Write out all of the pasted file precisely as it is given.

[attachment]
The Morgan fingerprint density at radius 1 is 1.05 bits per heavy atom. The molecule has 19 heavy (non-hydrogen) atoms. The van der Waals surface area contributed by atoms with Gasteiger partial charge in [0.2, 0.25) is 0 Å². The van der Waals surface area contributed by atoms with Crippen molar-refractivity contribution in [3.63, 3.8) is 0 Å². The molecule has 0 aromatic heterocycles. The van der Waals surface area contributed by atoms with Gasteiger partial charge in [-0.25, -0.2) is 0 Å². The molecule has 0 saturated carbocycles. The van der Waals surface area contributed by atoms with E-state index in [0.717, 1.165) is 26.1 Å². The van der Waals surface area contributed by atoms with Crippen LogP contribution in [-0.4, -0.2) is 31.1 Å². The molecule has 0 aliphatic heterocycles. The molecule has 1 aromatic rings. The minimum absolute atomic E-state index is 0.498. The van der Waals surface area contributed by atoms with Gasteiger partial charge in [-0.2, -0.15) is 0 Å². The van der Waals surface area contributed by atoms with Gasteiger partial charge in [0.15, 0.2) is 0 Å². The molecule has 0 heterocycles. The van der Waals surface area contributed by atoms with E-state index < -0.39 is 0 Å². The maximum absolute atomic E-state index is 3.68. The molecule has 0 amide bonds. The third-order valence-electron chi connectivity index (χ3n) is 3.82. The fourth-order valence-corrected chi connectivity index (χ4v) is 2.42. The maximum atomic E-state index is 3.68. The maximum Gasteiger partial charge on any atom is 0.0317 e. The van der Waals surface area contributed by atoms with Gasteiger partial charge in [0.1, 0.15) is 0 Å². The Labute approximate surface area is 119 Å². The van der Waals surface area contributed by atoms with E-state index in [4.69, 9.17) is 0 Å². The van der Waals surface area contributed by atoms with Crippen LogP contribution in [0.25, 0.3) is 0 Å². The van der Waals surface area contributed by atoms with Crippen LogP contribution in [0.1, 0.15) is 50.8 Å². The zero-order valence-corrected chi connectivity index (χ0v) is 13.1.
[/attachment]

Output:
The Morgan fingerprint density at radius 1 is 1.05 bits per heavy atom. The molecule has 19 heavy (non-hydrogen) atoms. The van der Waals surface area contributed by atoms with Gasteiger partial charge in [0.2, 0.25) is 0 Å². The van der Waals surface area contributed by atoms with Crippen molar-refractivity contribution in [3.63, 3.8) is 0 Å². The molecule has 0 aromatic heterocycles. The van der Waals surface area contributed by atoms with Gasteiger partial charge in [-0.25, -0.2) is 0 Å². The molecule has 0 saturated carbocycles. The van der Waals surface area contributed by atoms with E-state index in [0.717, 1.165) is 26.1 Å². The van der Waals surface area contributed by atoms with Crippen LogP contribution in [-0.4, -0.2) is 31.1 Å². The molecule has 0 aliphatic heterocycles. The molecule has 1 aromatic rings. The minimum absolute atomic E-state index is 0.498. The van der Waals surface area contributed by atoms with Gasteiger partial charge in [-0.2, -0.15) is 0 Å². The van der Waals surface area contributed by atoms with Gasteiger partial charge in [0.15, 0.2) is 0 Å². The molecule has 0 heterocycles. The van der Waals surface area contributed by atoms with E-state index < -0.39 is 0 Å². The maximum absolute atomic E-state index is 3.68. The molecule has 0 amide bonds. The third-order valence-electron chi connectivity index (χ3n) is 3.82. The fourth-order valence-corrected chi connectivity index (χ4v) is 2.42. The maximum atomic E-state index is 3.68. The maximum Gasteiger partial charge on any atom is 0.0317 e. The van der Waals surface area contributed by atoms with Gasteiger partial charge in [0.1, 0.15) is 0 Å². The Labute approximate surface area is 119 Å². The van der Waals surface area contributed by atoms with E-state index in [4.69, 9.17) is 0 Å². The van der Waals surface area contributed by atoms with Crippen LogP contribution in [0.25, 0.3) is 0 Å². The van der Waals surface area contributed by atoms with Crippen LogP contribution in [0.1, 0.15) is 50.8 Å². The zero-order valence-corrected chi connectivity index (χ0v) is 13.1.